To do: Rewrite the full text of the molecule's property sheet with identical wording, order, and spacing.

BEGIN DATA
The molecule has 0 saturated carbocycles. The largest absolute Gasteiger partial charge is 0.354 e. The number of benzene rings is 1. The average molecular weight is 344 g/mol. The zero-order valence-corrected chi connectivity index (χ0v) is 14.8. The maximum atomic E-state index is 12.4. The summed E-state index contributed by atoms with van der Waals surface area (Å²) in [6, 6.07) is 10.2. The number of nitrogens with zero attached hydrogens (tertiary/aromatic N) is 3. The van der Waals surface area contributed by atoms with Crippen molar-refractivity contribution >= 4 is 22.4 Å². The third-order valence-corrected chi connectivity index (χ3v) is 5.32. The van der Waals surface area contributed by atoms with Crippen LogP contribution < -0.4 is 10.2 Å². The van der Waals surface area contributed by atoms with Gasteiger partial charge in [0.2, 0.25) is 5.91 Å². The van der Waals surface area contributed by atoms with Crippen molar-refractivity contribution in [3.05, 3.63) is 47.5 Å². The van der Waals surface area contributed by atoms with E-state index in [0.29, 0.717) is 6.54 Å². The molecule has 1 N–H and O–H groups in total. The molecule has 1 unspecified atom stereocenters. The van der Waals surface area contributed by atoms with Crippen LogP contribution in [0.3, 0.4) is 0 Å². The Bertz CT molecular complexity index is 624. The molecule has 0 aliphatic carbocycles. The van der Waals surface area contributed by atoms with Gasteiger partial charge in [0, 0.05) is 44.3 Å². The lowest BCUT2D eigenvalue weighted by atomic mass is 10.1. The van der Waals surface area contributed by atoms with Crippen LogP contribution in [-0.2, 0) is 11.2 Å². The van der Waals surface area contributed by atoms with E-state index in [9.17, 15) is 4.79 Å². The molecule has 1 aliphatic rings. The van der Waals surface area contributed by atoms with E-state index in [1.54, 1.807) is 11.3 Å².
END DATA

The molecule has 0 saturated carbocycles. The largest absolute Gasteiger partial charge is 0.354 e. The number of benzene rings is 1. The average molecular weight is 344 g/mol. The zero-order valence-corrected chi connectivity index (χ0v) is 14.8. The maximum atomic E-state index is 12.4. The summed E-state index contributed by atoms with van der Waals surface area (Å²) in [6, 6.07) is 10.2. The number of nitrogens with zero attached hydrogens (tertiary/aromatic N) is 3. The van der Waals surface area contributed by atoms with Crippen molar-refractivity contribution >= 4 is 22.4 Å². The third-order valence-corrected chi connectivity index (χ3v) is 5.32. The van der Waals surface area contributed by atoms with Crippen LogP contribution < -0.4 is 10.2 Å². The van der Waals surface area contributed by atoms with Gasteiger partial charge in [0.2, 0.25) is 5.91 Å². The van der Waals surface area contributed by atoms with Crippen molar-refractivity contribution in [3.05, 3.63) is 47.5 Å². The van der Waals surface area contributed by atoms with E-state index in [0.29, 0.717) is 6.54 Å². The molecule has 1 N–H and O–H groups in total. The molecule has 1 unspecified atom stereocenters. The van der Waals surface area contributed by atoms with Crippen LogP contribution in [0.3, 0.4) is 0 Å². The Bertz CT molecular complexity index is 624. The molecule has 0 aliphatic carbocycles. The van der Waals surface area contributed by atoms with Gasteiger partial charge in [0, 0.05) is 44.3 Å². The lowest BCUT2D eigenvalue weighted by atomic mass is 10.1. The van der Waals surface area contributed by atoms with Crippen LogP contribution in [-0.2, 0) is 11.2 Å². The van der Waals surface area contributed by atoms with E-state index in [9.17, 15) is 4.79 Å². The molecule has 1 aliphatic rings. The van der Waals surface area contributed by atoms with E-state index in [1.54, 1.807) is 11.3 Å².